Know the basics
What is chalazion?
A chalazion, also known as a meibomian cyst or tarsal cyst, is a swollen lump that forms on your eyelid as a result of a blockage or swelling of the oil gland. Many people confuse a chalazion with a stye. The difference is that a stye is caused by an infection and is usually more painful. A chalazion is less painful and appears as a small and fluid-filled lump, ranging from 2 to 8 mm in size. It commonly appears on the upper eyelid and can affect both eyes.
How common is chalazion?
A chalazion is common and is easily treated. It can affect both adults and children. Most commonly a chalazion affects more adults who are between 30 to 50 years of age. You may be more at risk if you have chronic blepharitis (inflammation of the eyelids), acne rosacea or seborrhea (active oil glands).
Know the symptoms
What are the symptoms of chalazion?
The most common signs and symptoms of a chalazion include:
- A small, tender, painless, red lump on your upper eyelid;
- Excessive tearing of the eyes;
- Blurry vision;
- Sensitive to light.
There may be other symptoms and signs are not mentioned. If you have any concerns, talk to your doctor for more information. Do not attempt to squeeze or drain the chalazion yourself.
When should I see my doctor?
You should see your doctor when your symptoms worsen or you chalazion does not disappear. Sometimes the chalazion can be large enough to cause pressure on your eye. This can result in blurry vision. When your vision is impaired, it is important to get medical attention immediately.
Know the causes
What causes chalazion?
A chalazion is caused by the blockage of oil glands in your eyelids. Normally, these oil glands produce oil to lubricate your eyes. When these oil glands are blocked, fluid builds up inside your eye and cannot drain properly. This causes a fluid filled lump to form, resulting in a chalazion.
When you have a stye, most often a chalazion can follow. This is also true when you have an eye condition called blepharitis (inflammation of the eyelid) or skin conditions such as eczema or acne rosacea.
Know the risk factors
What increases my risk for chalazion?
There are many risk factors for chalazion, such as:
- History of chalazion. If you have had a few chalazion in the past, most likely you will get another one.
- Poor hygiene. It is important to always wash your hands. Dirty hands can increase your risk of blocking your oil glands with dirt.
- Eye infections. It has been shown that if you have chronic blepharitis, you are more at risk for getting a chalazion. Blepharitis occurs when your eyelids are inflamed.
- Skin conditions. These may include eczema, acne rosacea or seborrhea.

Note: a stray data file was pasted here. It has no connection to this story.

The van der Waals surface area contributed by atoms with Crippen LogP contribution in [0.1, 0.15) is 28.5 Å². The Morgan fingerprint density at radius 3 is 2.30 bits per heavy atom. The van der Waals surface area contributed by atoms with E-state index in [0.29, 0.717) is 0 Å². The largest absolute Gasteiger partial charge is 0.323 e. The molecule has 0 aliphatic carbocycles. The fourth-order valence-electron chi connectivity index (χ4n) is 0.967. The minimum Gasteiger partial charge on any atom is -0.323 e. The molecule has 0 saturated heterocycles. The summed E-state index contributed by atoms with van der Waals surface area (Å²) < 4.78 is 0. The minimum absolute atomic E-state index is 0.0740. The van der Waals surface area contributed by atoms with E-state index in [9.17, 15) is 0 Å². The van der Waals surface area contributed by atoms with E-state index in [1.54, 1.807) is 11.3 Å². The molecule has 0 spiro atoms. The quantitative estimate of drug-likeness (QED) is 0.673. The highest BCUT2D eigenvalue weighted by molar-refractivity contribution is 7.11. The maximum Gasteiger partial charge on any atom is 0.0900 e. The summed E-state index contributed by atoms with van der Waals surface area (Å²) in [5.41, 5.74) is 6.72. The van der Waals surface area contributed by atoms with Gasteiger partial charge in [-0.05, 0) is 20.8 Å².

- Other health conditions. There are other conditions that can increase your risk. These include tuberculosis and viral infection.
Understand the diagnosis & treatment
The information provided is not a substitute for any medical advice. ALWAYS consult with your doctor for more information.
How is chalazion diagnosed?
Your doctor will need to proper diagnosis your chalazion before any treatment. In most cases, your doctor will review your medical history and examine your eye. During the eye examination, your doctor will look at the lid structure, skin texture and eyelash appearance. Your vision will also be tested.
How is chalazion treated?
A chalazion usually does not need treatment and can resolve on its own in a few weeks. Treatment is usually used to relieve symptoms. When the swelling is causing discomfort, you can apply a warm compress to the eyelid for 10-15 minutes for about 4 to 6 times a day. You can repeat this for several days until you find relief. The warm compress works by softening the hardened oil in the eyelid.
Another method that can help is gently massaging your eyelids to promote eye drainage. Make sure to clean your hands before massaging your eyelids. It is also important to keep the eye clean. You can do this by using a warm cloth with mild soap and wipe your eyes two times a day.
Your doctor may prescribe eye drops that contain corticosteroids and possibly antibiotics. This can help manage the swelling and treat any possible infection.
For more severe cases, surgery may be the only option. Surgery is needed when the chalazion keeps growing to block your vision, which can lead to astigmatism (an abnormal curving of the cornea).
Lifestyle changes & home remedies
What are some lifestyle changes or home remedies that can help me manage chalazion?
The following lifestyles and home remedies might help you cope with chalazion:
- Gently wipe the eyelid with a clean cloth or cotton swabs;
- Do not squeeze or try to join an eye;
- Keep the face, scalp, eyebrows and hands clean;
- Limit use eye makeup;
- Tell your doctor if you find abnormalities in person or symptoms not relieved when pieced eye using eye drops or oral medications are prescribed.
- Tell your doctor if a chalazion does not disappear after 2 weeks of treatment.
If you have any questions, please consult with your doctor to better understand the best solution for you.
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Chalazion. http://www.aoa.org/patients-and-public/eye-and-vision-problems/glossary-of-eye-and-vision-conditions/chalazion?sso=y. Accessed July 13, 2016.
Chalazion. http://www.healthline.clazion#Treatment5om/health/cha. Accessed July 13, 2016.
Chalazion. http://patient.info/health/chalazion-leaflet. Accessed July 13, 2016.
Review Date: January 4, 2017 | Last Modified: January 4, 2017